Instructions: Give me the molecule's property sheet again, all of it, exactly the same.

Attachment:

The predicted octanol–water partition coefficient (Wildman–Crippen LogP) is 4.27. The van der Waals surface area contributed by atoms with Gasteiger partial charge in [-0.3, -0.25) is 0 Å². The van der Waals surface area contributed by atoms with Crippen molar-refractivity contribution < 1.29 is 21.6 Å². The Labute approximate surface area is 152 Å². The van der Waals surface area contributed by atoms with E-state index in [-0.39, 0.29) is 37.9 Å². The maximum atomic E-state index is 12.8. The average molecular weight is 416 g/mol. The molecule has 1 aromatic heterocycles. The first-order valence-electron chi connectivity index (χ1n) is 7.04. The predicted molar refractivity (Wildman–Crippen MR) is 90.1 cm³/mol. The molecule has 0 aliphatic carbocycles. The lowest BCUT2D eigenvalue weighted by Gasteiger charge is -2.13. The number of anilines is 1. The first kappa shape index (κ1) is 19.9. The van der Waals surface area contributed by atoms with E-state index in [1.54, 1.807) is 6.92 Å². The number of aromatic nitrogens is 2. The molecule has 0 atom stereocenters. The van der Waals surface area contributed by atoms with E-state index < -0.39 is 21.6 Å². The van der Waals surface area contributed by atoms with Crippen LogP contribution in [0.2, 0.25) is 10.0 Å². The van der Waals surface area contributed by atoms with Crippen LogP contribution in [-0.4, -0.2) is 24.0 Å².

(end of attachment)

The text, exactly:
The predicted octanol–water partition coefficient (Wildman–Crippen LogP) is 4.27. The van der Waals surface area contributed by atoms with Gasteiger partial charge in [-0.3, -0.25) is 0 Å². The van der Waals surface area contributed by atoms with Crippen molar-refractivity contribution < 1.29 is 21.6 Å². The Labute approximate surface area is 152 Å². The van der Waals surface area contributed by atoms with E-state index in [-0.39, 0.29) is 37.9 Å². The maximum atomic E-state index is 12.8. The average molecular weight is 416 g/mol. The molecule has 1 aromatic heterocycles. The first-order valence-electron chi connectivity index (χ1n) is 7.04. The predicted molar refractivity (Wildman–Crippen MR) is 90.1 cm³/mol. The molecule has 0 aliphatic carbocycles. The lowest BCUT2D eigenvalue weighted by Gasteiger charge is -2.13. The number of anilines is 1. The first kappa shape index (κ1) is 19.9. The van der Waals surface area contributed by atoms with E-state index in [1.54, 1.807) is 6.92 Å². The number of aromatic nitrogens is 2. The molecule has 0 atom stereocenters. The van der Waals surface area contributed by atoms with E-state index < -0.39 is 21.6 Å². The van der Waals surface area contributed by atoms with Crippen LogP contribution in [0.2, 0.25) is 10.0 Å². The van der Waals surface area contributed by atoms with Crippen LogP contribution in [-0.4, -0.2) is 24.0 Å².